The Healthy Breakup

“The Top 10 Tips to a Healthy Relationship,” “Three Things Every Good Relationship MUST Have,” “How to Date to Secure Your Mate” and thousands of other potential article headlines point to what establishing a healthy dating relationship entails, but what about information on a healthy breakup? Can a breakup be healthy?

Honestly, there is a point in every relationship where full-on commitment must take place or the decision to end the relationship must happen. Too often, couples will stay too long in sub-par relationships because the thought of breaking up seems more stressful than the decision to remain together.

BREAKING UP IS HARD TO DO, BUT THERE IS A HEALTHY WAY TO DO IT.

So how do you healthily break up? And how do you stay broken-up once the initial decision to end the relationship has been made?

Whatever the reason behind a couple’s need to break up, the best route is to do so with honesty, integrity and commitment. Breakups get messy when dishonesty, avoidance and a lack of adherence to the decision occur.

HONESTY: Be honest about why you’re ending the relationship. If your partner wants to know why you’re breaking up, respect that by telling the truth. It may feel as though you’re preserving their feelings by softening the truth with an “it’s not you, it’s me” statement but you’re not. Breakups hurt and they only hurt worse when the one being broken up with has no clue how to rationalize what is happening. If you can find a kind way to explain the need for a breakup, do so. Giving some honesty may actually help your ex grow as a person and be better prepared for the next relationship.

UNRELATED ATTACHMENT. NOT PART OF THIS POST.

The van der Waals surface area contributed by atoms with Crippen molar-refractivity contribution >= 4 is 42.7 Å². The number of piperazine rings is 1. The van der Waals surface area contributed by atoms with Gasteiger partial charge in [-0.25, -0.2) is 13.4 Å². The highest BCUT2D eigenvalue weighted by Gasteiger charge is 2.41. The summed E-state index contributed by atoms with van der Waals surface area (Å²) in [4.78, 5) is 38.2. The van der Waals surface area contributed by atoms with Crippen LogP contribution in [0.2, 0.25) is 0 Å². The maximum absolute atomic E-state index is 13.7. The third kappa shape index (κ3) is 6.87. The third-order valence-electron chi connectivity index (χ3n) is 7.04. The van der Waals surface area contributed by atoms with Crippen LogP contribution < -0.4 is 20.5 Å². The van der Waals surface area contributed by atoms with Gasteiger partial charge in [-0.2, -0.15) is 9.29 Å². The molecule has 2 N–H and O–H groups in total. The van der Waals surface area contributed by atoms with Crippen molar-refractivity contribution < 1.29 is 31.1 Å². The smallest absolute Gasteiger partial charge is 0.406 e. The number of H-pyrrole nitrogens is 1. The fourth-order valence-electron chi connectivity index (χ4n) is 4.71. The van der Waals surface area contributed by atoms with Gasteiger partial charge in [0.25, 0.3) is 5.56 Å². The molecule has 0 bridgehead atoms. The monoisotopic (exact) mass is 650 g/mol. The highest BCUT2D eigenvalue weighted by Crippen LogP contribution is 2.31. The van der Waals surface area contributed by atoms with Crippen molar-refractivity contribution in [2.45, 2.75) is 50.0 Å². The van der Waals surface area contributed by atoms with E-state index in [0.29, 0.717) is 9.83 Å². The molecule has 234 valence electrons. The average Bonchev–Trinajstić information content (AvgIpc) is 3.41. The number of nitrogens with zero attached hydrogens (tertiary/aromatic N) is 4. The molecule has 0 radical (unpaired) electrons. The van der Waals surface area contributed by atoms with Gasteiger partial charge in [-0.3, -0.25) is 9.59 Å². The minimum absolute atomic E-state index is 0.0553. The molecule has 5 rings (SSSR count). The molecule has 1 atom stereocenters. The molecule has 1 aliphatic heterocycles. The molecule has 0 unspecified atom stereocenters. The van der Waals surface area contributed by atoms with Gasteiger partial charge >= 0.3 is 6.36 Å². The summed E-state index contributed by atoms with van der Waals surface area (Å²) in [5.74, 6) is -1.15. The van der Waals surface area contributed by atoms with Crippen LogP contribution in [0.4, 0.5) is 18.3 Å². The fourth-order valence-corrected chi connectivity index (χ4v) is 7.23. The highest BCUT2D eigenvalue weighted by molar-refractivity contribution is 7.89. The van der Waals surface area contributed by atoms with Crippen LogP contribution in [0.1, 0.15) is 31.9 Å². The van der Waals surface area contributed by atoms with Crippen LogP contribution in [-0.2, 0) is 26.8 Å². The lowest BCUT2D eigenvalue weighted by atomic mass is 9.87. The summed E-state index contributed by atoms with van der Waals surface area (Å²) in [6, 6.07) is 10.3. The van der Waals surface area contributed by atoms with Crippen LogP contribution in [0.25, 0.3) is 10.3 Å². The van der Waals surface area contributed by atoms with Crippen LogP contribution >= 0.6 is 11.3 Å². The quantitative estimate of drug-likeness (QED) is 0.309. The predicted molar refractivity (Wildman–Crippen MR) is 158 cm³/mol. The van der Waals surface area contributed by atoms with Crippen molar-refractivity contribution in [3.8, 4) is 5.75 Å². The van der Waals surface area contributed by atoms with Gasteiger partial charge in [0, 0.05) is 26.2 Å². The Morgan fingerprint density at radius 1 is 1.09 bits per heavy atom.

AVOIDANCE: Don’t procrastinate when you know you’re not in a right relationship. This is not to say that you need to end the relationship as soon as things get difficult, but if you’re dating and you’ve been seeing red-flags for a while, end the relationship before doing so becomes more difficult. Avoiding the breakup discussion won’t make things easier in the end, quite the opposite is true. Avoiding the breakup discussion for a day leads to a week, which leads to a month, and so forth, of you being in a relationship you’re not truly invested in. Not only does your partner deserve full investment, but you deserve to be in a relationship to which you feel you want to fully commit.

COMMITMENT: Once the breakup has been initiated, commit to the decision. The back and forth of a breakup is often the most painful. Sometimes the back and forth happens because you don’t know if you made the right decision, but more than not, deep down, you do know you did, which is why you made the decision in the first place. Other times, the back and forth happens because you think this will cause less pain for your ex—it won’t. The back and forth is like slowly peeling off a Band-Aid, the longer it takes the longer the pain lasts. If you decide to break up, commit to your decision because your ex deserves the chance to begin healing as much as you do. The healing process will only be stunted by continually reopening relationship wounds.

Breaking up is difficult, whether it’s your decision or your partners, but if the relationship is not right for you, you have to be honest about it. Avoiding a breakup doesn’t fix what’s not right about the relationship and once the decision to break up has been made, be committed to it because you both deserve the chance to find the loves of your lives.

By Megan Clunan, MA, LMHC, LPC